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Heart attack, stroke... What if food allergens also weakened our arteries?

Rhinitis, asthma, urticaria, or extreme anaphylactic shock.

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Heart attack, stroke... What if food allergens also weakened our arteries?

Rhinitis, asthma, urticaria, or extreme anaphylactic shock... There are many expressions of allergy. And some of us harbor the antibodies that cause allergies, even if we don't have any of these symptoms. “This sensitization without obvious immediate allergy is considered benign and not pathological by doctors,” explains Professor Gisèle Kanny, allergist and immunologist at the Nancy CHRU. A paradigm that could be called into question...

Explanations: the majority of immediately expressed allergies are linked to the presence of type E immunoglobins (IgE), antibodies which attack the responsible allergen (pollens, milk, egg, etc.). However, just because a person develops IgE to a type of allergen does not mean they have signs of allergy. However, a study published at the end of the year in the Journal of Allergy and Clinical Immunology suggests that awareness of certain foods without allergy symptoms is linked to an increase in cardiovascular risk.

Also readAllergies: a wealth of useful products and gadgets… or not

Recent studies have highlighted a possible link between the presence of IgE to alpa-gal, an allergen present in red meat, and the quantity of atherosclerotic plaques in the arteries. Researchers at the Medical University of Virginia, in the United States, therefore sought to find out if this could concern other food allergens. Indeed, sensitization to certain foods is quite common. “Approximately 15% of adults produce IgE antibodies in response to cow's milk, peanuts and other foods,” note the authors of the study.

The scientists used data from the US National Health and Nutrition Examination Survey (NHANES) and a multi-ethnic atherosclerosis cohort to study nearly 5,000 adults over time. Their results show that people sensitized to dairy products were at high risk of death and cardiovascular events. This remained true even when known risk factors for heart disease, such as smoking, high blood pressure, high cholesterol and diabetes, were taken into account. The risk associated with other allergens such as peanut and shellfish were also significant, but lower.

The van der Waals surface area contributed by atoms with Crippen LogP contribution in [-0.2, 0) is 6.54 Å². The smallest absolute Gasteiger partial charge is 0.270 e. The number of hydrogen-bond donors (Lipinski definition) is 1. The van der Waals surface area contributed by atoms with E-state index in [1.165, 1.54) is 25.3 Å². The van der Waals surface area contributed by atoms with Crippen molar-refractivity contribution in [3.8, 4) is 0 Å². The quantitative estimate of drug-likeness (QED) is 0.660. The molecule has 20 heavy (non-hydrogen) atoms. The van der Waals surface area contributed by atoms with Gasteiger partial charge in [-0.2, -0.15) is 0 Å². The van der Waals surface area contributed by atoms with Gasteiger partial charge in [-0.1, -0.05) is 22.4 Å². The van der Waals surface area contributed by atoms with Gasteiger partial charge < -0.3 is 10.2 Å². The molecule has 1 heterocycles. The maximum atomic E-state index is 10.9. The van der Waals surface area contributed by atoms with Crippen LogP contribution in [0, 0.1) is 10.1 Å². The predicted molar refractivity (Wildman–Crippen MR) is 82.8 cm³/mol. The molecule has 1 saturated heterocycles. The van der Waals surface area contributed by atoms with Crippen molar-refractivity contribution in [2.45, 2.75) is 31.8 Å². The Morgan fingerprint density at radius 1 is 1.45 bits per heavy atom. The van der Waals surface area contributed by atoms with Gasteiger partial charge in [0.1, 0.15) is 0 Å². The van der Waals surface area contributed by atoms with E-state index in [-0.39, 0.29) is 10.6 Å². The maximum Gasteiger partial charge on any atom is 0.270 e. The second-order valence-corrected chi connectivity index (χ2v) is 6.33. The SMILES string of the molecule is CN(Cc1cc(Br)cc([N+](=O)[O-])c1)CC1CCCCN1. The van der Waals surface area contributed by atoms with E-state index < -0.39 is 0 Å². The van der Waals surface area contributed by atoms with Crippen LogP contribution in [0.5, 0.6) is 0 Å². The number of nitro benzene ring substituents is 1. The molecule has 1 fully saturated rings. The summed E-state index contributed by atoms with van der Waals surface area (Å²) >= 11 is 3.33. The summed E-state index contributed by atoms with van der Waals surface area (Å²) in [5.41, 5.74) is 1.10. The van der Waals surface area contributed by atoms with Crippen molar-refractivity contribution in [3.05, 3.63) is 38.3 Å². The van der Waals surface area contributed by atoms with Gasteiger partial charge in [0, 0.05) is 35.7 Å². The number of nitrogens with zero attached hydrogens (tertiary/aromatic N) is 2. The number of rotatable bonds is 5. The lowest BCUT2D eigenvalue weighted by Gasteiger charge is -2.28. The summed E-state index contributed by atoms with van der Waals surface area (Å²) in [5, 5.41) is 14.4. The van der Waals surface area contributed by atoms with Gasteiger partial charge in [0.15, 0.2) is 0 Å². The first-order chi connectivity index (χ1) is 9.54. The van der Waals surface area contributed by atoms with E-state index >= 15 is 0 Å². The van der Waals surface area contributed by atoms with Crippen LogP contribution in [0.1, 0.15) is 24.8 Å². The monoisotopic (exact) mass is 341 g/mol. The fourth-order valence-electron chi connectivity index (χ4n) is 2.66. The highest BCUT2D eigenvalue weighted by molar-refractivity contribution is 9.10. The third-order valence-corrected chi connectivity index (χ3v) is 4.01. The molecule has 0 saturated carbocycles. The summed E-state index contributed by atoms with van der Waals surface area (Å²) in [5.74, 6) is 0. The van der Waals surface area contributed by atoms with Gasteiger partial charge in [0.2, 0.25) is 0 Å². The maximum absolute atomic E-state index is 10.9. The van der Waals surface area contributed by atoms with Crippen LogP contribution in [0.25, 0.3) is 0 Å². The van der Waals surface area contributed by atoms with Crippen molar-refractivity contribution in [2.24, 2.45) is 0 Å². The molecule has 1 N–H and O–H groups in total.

How can we explain the increase in cardiovascular risk? We now know that atherosclerotic plaque, the cause of cardiovascular disease, is linked to inflammation and not only to an accumulation of cholesterol in the arteries. However, allergic diseases are immunological disorders characterized by the development of type 2 inflammation and IgE responses. “We are not sure of the role that this type 2 inflammation plays in the genesis of the plaque. However, a literature review dating from 2022 hypothesizes that certain patients could develop sensitization with IgE against oxidized cholesterol. These IgE will activate a whole bunch of cells, macrophages, mast cells, which can enter the plaque and allow it to grow or make it unstable. Which will increase the cardiovascular risk,” explains Dr Luc Colas, allergist and immunologist at Nantes University Hospital.

But all this remains hypothetical. The authors of the study themselves point out that the mechanisms involved have not yet been understood. Environmental and genetic factors could also enter into the equation. “It is difficult at this stage to draw clinical recommendations from this study. We are in the field of research,” insists Professor Gisèle Kanny.

On the other hand, if the mechanism of the inflammatory pathway is confirmed, it could be interesting to see if the drugs developed in allergy to counter IgE or type 2 inflammation have a protective action against cardiovascular mortality. “Medicines exist. But will they be effective? We could look at patients treated with these drugs for years and retrospectively look at whether they had more or fewer cardiovascular events than their reference population. This could already give us the beginnings of an answer,” concludes Dr Luc Colas.

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